Written & Directed by Mike Mills
Mike Mills has been a director that has intrigued me since my college days. I don’t know how to describe his particular aesthetic, and it has undoubtedly changed from his first feature to the present. With his newest film, C’mon C’mon, being released this weekend, I thought I should revisit that debut film and see how it holds up sixteen years later. I have enjoyed all of his output (Beginners, 21st Century Women) and think those earlier music videos and short films haven’t aged with the times very well. Mills certainly isn’t offensive, but he is very twee in how he tells his stories.
Justin (Lou Taylor Pucci) is a high school junior living in suburban Oregon. He’s got a chronic habit of thumbsucking, which his father, Mike (Vincent D’Onofrio), is constantly trying to dissuade him from. His mother, Audrey (Tilda Swinton), has become increasingly obsessed with television actor Matt Schramm (Benjamin Bratt) as a way to escape the drudgery and disappointments of her life. Unfortunately, life outside the home isn’t better for Justin as he becomes infatuated with fellow debate club member Rebecca (Kelli Garner). He’s pressured by his debate coach, Mr. Geary (Vincent Vaughn), and feels an increasing sense of anxiety, leading to more thumbsucking. A turning point occurs when his esoteric laid back orthodontist Perry (Keanu Reeves) hypnotizes Justin to find his thumb repellent.
Thumbsucker is a very quickly cut and paced movie with a lot of things happening. You can clearly see this was made by someone influenced by their time working music videos because we don’t ever really linger on a moment for too long. This editing and pacing style lead to me not feeling any strong emotional connection to any characters. Beyond Justin, we don’t get much time with anyone, with Audrey being the supporting character with the most time on screen. There are undoubtedly amusing bits, especially with Mr. Geary and everything going on with the debate club. The problems at home are crucial to understanding Justin and his anxiety, and by the end, I got why he was the way he was; I just didn’t care because the information was delivered in a way that didn’t connect with me emotionally.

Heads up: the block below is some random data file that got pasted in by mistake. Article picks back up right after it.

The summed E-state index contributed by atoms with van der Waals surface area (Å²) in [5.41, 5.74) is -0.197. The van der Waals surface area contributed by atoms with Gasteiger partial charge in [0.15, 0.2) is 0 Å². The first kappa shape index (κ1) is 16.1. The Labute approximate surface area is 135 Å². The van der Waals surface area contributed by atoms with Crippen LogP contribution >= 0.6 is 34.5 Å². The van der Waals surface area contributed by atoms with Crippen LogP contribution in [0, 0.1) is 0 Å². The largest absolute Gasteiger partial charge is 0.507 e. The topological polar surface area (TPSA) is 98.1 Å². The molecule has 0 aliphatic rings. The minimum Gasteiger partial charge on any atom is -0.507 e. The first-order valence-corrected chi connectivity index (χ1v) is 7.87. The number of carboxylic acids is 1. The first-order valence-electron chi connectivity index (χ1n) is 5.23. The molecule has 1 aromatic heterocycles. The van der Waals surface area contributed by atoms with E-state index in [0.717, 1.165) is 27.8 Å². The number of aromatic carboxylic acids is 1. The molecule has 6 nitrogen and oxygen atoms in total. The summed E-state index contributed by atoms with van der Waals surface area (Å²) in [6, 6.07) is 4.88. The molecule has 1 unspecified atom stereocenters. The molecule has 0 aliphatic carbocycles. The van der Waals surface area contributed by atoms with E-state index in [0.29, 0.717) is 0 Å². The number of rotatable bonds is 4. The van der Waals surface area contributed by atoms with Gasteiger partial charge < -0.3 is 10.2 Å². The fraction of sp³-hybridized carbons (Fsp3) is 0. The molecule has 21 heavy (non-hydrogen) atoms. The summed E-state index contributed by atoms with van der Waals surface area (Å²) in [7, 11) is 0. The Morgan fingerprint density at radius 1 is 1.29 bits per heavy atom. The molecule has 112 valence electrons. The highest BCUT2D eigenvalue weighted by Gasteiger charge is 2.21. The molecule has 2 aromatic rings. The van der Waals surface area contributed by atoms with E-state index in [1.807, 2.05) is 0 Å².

There is something beneath all of this that is a great story with themes well worth exploring. Unfortunately, for Mills’ first feature, it’s underwhelming. I get the sense he was trying to adapt every little bit from the source novel without understanding how it wasn’t creating a cohesive story. There are so many moments that further a side character a little more before they disappear for a while, and I kept trying to understand why they were there. At the end of the picture, Justin comments to his dad that his mom would ignore him if he weren’t her son. I was confused by that remark. I didn’t see where he would get that sentiment from, but that’s mostly because we didn’t get enough scenes with her that gave a strong sense of her relationship with Justin. Both parents seem to be “progressive” in that they regard their children as young adults and are open with them. But I don’t know why Justin would think that at all based on what interactions we saw.
The issues of Justin’s potential ADHD and anxiety from worrying about life are well worth exploring. Unfortunately, the movie wraps it up in the most shallow & pat way possible. I couldn’t help but start to compare this movie to two female-led pictures working in the same ideas: Lady Bird and Eighth Grade. In Lady Bird, she, like Justin, aspires to go to college in New York. Whereas in Lady Bird, she leaves her home and her relationship with her mom in a weird unknown space, positive but still tense, Thumbsucker just sort of stops and gives a vague sense that everything will turn out okay for Justin without any further explanation. I also think Eighth Grade does a better job of portraying and talking about anxiety. In that film, I ultimately bought Kayla’s internal conflicts and worries as totally real. That movie has an aesthetic, but it doesn’t get in the way of genuine emotions. In Thumbsucker, the specifics of what is going on with Justin are so glossed over and not fully shown on screen that I never understood what was going on with him besides typical teenage angst.
I think Mills has improved by leaps and bounds with his subsequent films. He has wisely not rushed his filmmaking with a five-year gap between this and Beginners, six years from there to 21st Century Women, and now five years since then to C’mon C’mon. Allowing himself to ruminate on his movies has made them better. He’s adopted more interesting aesthetics that tie into the themes and characters of his films. There’s still a focus on male protagonists, but I find them far more interesting and complex than anything I saw in Thumbsucker. The not-quite-success of Thumbsucker comes down to the difficulty in adaptation; how to bring a book to the screen, you have to carve away the specifics and get down to the core themes.
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